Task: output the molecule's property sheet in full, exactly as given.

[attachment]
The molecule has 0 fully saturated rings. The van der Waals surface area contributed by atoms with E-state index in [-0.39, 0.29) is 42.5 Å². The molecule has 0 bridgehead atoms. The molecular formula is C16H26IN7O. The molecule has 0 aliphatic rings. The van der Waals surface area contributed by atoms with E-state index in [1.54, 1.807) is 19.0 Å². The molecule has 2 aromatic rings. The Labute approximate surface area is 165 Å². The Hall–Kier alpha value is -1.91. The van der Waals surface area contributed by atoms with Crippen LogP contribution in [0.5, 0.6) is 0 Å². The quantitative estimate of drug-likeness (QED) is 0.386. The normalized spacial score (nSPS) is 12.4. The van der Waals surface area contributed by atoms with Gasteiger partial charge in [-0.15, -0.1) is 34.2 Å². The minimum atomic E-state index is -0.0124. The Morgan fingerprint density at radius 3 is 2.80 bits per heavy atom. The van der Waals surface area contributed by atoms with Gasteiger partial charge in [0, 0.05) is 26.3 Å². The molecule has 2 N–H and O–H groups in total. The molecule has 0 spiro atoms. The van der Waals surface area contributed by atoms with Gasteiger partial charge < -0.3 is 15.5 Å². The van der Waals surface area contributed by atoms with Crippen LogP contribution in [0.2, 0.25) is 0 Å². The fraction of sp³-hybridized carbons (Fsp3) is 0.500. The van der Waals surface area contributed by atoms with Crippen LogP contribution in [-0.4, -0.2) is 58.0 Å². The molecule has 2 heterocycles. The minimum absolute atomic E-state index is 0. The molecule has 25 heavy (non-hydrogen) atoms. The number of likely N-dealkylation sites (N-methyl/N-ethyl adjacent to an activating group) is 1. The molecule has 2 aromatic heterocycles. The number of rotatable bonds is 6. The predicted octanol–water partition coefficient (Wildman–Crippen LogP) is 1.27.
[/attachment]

The molecule has 0 fully saturated rings. The van der Waals surface area contributed by atoms with E-state index in [-0.39, 0.29) is 42.5 Å². The molecule has 0 bridgehead atoms. The molecular formula is C16H26IN7O. The molecule has 0 aliphatic rings. The van der Waals surface area contributed by atoms with E-state index in [1.54, 1.807) is 19.0 Å². The molecule has 2 aromatic rings. The Labute approximate surface area is 165 Å². The Hall–Kier alpha value is -1.91. The van der Waals surface area contributed by atoms with Crippen LogP contribution in [0.5, 0.6) is 0 Å². The quantitative estimate of drug-likeness (QED) is 0.386. The normalized spacial score (nSPS) is 12.4. The van der Waals surface area contributed by atoms with Gasteiger partial charge in [-0.15, -0.1) is 34.2 Å². The minimum atomic E-state index is -0.0124. The Morgan fingerprint density at radius 3 is 2.80 bits per heavy atom. The van der Waals surface area contributed by atoms with Gasteiger partial charge in [0, 0.05) is 26.3 Å². The molecule has 2 N–H and O–H groups in total. The molecule has 0 spiro atoms. The van der Waals surface area contributed by atoms with Gasteiger partial charge < -0.3 is 15.5 Å². The van der Waals surface area contributed by atoms with Crippen LogP contribution in [0.2, 0.25) is 0 Å². The fraction of sp³-hybridized carbons (Fsp3) is 0.500. The van der Waals surface area contributed by atoms with Crippen LogP contribution in [-0.4, -0.2) is 58.0 Å². The molecule has 2 heterocycles. The minimum absolute atomic E-state index is 0. The molecule has 25 heavy (non-hydrogen) atoms. The number of likely N-dealkylation sites (N-methyl/N-ethyl adjacent to an activating group) is 1. The molecule has 2 aromatic heterocycles. The number of rotatable bonds is 6. The predicted octanol–water partition coefficient (Wildman–Crippen LogP) is 1.27.